'Like winning the lottery’: EIS officers explain getting accepted into CDC program

The voice says to call back. Someone at the CDC wants to discuss your application for the Epidemic Intelligence Service. Panic sets in. Did you forget to fill something out? Did you mess something up?

In interviews during this year’s Epidemic Intelligence Service (EIS) conference in Atlanta, more than a dozen current and former EIS officers described to Infectious Disease News how they were notified that they had been accepted into the program. Some described how they panicked after ignoring a phone call from an unfamiliar number and listening to a voicemail asking them to call back to “discuss your EIS application.”

Victoria Hall investigates a Seoul virus outbreak in the Midwestern United States.
Victoria Hall, DVM, MS, a first-year EIS officer embedded with the Minnesota Department of Health, investigates a Seoul virus outbreak in the Midwestern United States.
Source: Tory Whitten

But these were congratulatory phone calls, often placed around the holidays, the officers said. They recalled their excitement upon returning the call and learning they had been accepted.

“It was also scary because it holds a big responsibility. EIS officers work to serve the public every day,” Victoria Hall, DVM, MS, a first-year EIS officer embedded with the Minnesota Department of Health, said.

Andrew Boyd, MD, a second-year EIS officers in the CDC’s Emergency Response and Recovery Branch (EERB), answered his acceptance phone call during a shift at the hospital.

Andrew Boyd
Andrew Boyd

“I had to leave the room and go celebrate in a closet, I was so excited,” he said.

Around 600 people apply for the EIS each year in a selective process that begins with filling out an online form. About 200 applicants are invited to CDC headquarters for a series of interviews between August and November; among these applicants, only about 70 to 80 will be selected for the program.

Effectively, the EIS has an acceptance rate roughly the same as Johns Hopkins University.

“It’s a nerve-wracking process because, of course, there are a lot of really qualified people,” Emilio Dirlikov, PhD, a second-year EIS officer, said.

Photo of Emilio Dirlikov
Emilio Dirlikov

Dirlikov said he learned about the EIS in Lanzhou, China, a small town along the Silk Road where he was doing research on tuberculosis control as a PhD candidate. There, he met a former EIS officer leading the CDC’s side of an infection control program for international TB partners. She recommended that he give the program a shot.

Dirlikov applied almost a year before defending his PhD. After interviewing for the program in October, he was notified just before Christmas that he had been accepted.

“It was really like winning the lottery and going to Disney World all rolled into one,” he said. – by Gerard Gallagher

To return to the Infectious Disease News cover story on the EIS, click here.

The voice says to call back. Someone at the CDC wants to discuss your application for the Epidemic Intelligence Service. Panic sets in. Did you forget to fill something out? Did you mess something up?

In interviews during this year’s Epidemic Intelligence Service (EIS) conference in Atlanta, more than a dozen current and former EIS officers described to Infectious Disease News how they were notified that they had been accepted into the program. Some described how they panicked after ignoring a phone call from an unfamiliar number and listening to a voicemail asking them to call back to “discuss your EIS application.”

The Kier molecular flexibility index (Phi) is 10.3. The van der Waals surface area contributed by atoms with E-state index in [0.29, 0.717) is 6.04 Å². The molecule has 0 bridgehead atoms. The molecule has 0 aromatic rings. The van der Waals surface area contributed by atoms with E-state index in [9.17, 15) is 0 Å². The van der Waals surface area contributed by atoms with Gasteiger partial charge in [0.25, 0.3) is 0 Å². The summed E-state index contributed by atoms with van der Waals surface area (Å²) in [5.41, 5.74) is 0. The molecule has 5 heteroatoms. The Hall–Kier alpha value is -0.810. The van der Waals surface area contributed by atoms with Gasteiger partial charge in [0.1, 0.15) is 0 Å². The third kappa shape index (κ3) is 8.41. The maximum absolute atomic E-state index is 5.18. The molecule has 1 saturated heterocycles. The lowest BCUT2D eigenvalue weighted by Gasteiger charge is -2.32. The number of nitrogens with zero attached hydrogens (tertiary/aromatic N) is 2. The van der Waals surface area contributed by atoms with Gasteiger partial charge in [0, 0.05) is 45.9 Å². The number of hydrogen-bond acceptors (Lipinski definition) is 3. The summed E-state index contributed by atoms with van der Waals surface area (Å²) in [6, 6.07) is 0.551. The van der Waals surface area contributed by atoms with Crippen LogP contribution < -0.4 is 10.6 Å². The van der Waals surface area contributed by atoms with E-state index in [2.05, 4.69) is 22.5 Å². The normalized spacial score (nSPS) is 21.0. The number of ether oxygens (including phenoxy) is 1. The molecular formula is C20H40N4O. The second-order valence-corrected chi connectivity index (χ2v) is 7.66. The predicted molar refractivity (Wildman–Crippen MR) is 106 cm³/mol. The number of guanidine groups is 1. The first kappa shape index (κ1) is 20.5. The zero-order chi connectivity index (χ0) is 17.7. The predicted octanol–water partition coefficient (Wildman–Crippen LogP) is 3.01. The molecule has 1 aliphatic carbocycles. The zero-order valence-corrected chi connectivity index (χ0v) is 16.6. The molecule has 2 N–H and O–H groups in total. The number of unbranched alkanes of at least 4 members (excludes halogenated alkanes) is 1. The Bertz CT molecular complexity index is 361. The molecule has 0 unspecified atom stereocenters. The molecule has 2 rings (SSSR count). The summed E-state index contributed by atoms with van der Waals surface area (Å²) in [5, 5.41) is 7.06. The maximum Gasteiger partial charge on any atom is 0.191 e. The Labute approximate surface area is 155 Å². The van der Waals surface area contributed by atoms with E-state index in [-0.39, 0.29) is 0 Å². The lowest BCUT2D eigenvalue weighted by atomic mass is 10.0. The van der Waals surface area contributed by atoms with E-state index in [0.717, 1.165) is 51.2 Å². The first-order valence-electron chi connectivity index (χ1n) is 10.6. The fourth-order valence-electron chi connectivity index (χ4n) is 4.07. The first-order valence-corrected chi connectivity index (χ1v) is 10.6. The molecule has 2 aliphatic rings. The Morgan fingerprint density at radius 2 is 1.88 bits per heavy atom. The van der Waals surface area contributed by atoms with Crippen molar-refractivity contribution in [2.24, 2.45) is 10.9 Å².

Victoria Hall investigates a Seoul virus outbreak in the Midwestern United States.
Victoria Hall, DVM, MS, a first-year EIS officer embedded with the Minnesota Department of Health, investigates a Seoul virus outbreak in the Midwestern United States.
Source: Tory Whitten

But these were congratulatory phone calls, often placed around the holidays, the officers said. They recalled their excitement upon returning the call and learning they had been accepted.

“It was also scary because it holds a big responsibility. EIS officers work to serve the public every day,” Victoria Hall, DVM, MS, a first-year EIS officer embedded with the Minnesota Department of Health, said.

Andrew Boyd, MD, a second-year EIS officers in the CDC’s Emergency Response and Recovery Branch (EERB), answered his acceptance phone call during a shift at the hospital.

Andrew Boyd
Andrew Boyd

“I had to leave the room and go celebrate in a closet, I was so excited,” he said.

Around 600 people apply for the EIS each year in a selective process that begins with filling out an online form. About 200 applicants are invited to CDC headquarters for a series of interviews between August and November; among these applicants, only about 70 to 80 will be selected for the program.

Effectively, the EIS has an acceptance rate roughly the same as Johns Hopkins University.

“It’s a nerve-wracking process because, of course, there are a lot of really qualified people,” Emilio Dirlikov, PhD, a second-year EIS officer, said.

Photo of Emilio Dirlikov
Emilio Dirlikov

Dirlikov said he learned about the EIS in Lanzhou, China, a small town along the Silk Road where he was doing research on tuberculosis control as a PhD candidate. There, he met a former EIS officer leading the CDC’s side of an infection control program for international TB partners. She recommended that he give the program a shot.

Dirlikov applied almost a year before defending his PhD. After interviewing for the program in October, he was notified just before Christmas that he had been accepted.

“It was really like winning the lottery and going to Disney World all rolled into one,” he said. – by Gerard Gallagher

To return to the Infectious Disease News cover story on the EIS, click here.